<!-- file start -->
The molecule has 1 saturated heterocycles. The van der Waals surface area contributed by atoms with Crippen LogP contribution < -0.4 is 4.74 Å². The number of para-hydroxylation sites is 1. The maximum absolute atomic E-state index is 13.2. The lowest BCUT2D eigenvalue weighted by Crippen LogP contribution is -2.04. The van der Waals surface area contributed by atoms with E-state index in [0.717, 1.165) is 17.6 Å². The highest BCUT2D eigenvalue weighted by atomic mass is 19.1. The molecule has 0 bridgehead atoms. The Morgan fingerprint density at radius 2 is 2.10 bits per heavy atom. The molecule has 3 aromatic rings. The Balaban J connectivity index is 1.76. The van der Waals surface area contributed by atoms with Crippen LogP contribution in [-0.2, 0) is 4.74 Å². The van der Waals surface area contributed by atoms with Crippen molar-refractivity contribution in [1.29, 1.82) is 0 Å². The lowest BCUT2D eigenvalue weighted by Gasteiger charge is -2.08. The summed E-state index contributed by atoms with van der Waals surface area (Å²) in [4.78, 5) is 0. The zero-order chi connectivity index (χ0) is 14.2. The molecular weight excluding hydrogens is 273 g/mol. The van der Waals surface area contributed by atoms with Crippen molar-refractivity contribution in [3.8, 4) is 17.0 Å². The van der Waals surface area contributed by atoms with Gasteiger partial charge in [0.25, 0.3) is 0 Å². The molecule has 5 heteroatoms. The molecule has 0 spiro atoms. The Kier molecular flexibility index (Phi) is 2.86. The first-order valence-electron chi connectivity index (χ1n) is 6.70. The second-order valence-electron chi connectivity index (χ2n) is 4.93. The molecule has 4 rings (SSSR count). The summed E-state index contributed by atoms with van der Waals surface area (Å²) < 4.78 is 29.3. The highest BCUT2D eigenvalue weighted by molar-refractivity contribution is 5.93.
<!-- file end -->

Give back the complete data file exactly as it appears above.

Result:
The molecule has 1 saturated heterocycles. The van der Waals surface area contributed by atoms with Crippen LogP contribution < -0.4 is 4.74 Å². The number of para-hydroxylation sites is 1. The maximum absolute atomic E-state index is 13.2. The lowest BCUT2D eigenvalue weighted by Crippen LogP contribution is -2.04. The van der Waals surface area contributed by atoms with E-state index in [0.717, 1.165) is 17.6 Å². The highest BCUT2D eigenvalue weighted by atomic mass is 19.1. The molecule has 0 bridgehead atoms. The Morgan fingerprint density at radius 2 is 2.10 bits per heavy atom. The molecule has 3 aromatic rings. The Balaban J connectivity index is 1.76. The van der Waals surface area contributed by atoms with Crippen LogP contribution in [-0.2, 0) is 4.74 Å². The van der Waals surface area contributed by atoms with Crippen molar-refractivity contribution in [1.29, 1.82) is 0 Å². The lowest BCUT2D eigenvalue weighted by Gasteiger charge is -2.08. The summed E-state index contributed by atoms with van der Waals surface area (Å²) in [4.78, 5) is 0. The zero-order chi connectivity index (χ0) is 14.2. The molecular weight excluding hydrogens is 273 g/mol. The van der Waals surface area contributed by atoms with Crippen molar-refractivity contribution in [3.8, 4) is 17.0 Å². The van der Waals surface area contributed by atoms with Gasteiger partial charge in [0.25, 0.3) is 0 Å². The molecule has 5 heteroatoms. The molecule has 0 spiro atoms. The Kier molecular flexibility index (Phi) is 2.86. The first-order valence-electron chi connectivity index (χ1n) is 6.70. The second-order valence-electron chi connectivity index (χ2n) is 4.93. The molecule has 4 rings (SSSR count). The summed E-state index contributed by atoms with van der Waals surface area (Å²) < 4.78 is 29.3. The highest BCUT2D eigenvalue weighted by molar-refractivity contribution is 5.93.